ADDIS ABABA (Reuters) - Ethiopia will not bar runner Feyisa Lilesa from entering the country after he made an anti-government gesture upon finishing second in the Olympic marathon on Sunday, an official said.
Lilesa held his arms over his head, wrists crossed, as he strode across the finish line to claim the silver medal in Rio de Janeiro - mimicking a sign taken up by protesters in the Horn of Africa country’s Oromiya region.
The province has been riven by unrest for months over land rights and allegations of human rights violations. After the race, Lilesa said he feared he would face consequences if he returned home.
Government spokesman Getachew Reda dismissed his concerns.
“Though it is impossible to express a political stance at (the) Olympic Games, the athlete will be welcomed while returning home along with other members of the Ethiopian Olympic squad,” he told state-affiliated Fana Broadcasting Corporation.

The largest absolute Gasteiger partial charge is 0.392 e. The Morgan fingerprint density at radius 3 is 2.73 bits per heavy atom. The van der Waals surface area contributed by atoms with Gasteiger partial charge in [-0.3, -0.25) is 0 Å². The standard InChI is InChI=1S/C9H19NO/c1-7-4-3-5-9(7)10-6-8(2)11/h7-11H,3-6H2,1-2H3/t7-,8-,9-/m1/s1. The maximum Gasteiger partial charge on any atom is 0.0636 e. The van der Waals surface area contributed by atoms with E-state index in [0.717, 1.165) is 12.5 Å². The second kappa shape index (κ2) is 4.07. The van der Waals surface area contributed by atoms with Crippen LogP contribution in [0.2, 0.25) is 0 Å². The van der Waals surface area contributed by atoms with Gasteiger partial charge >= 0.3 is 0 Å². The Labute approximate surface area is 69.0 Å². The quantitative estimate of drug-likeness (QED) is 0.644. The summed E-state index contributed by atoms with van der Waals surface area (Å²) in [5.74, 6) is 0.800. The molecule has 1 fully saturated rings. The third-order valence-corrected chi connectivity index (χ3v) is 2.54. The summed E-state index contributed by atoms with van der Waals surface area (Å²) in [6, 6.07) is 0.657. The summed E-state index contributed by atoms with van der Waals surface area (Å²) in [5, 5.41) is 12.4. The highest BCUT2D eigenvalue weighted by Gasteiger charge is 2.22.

In June, Human Rights Watch said at least 400 demonstrators were killed by security forces during months-long protests triggered by government plans to include some parts of Oromiya within the capital Addis Ababa’s limits.
Though that scheme has subsequently been shelved, unrest flared again this month after protesters took to the streets demanding an end to rights abuses such as the release of jailed dissidents.
The government disputes the death toll and says the protests are being staged illegally, stoked by rebel groups and oveseas-based dissidents.
Ethiopia’s Olympics squad is expected to arrive in Addis Ababa on Tuesday, having won one gold, two silvers and five bronze medals in Brazil.
Reporting by Aaron Maasho; Editing by Alison Williams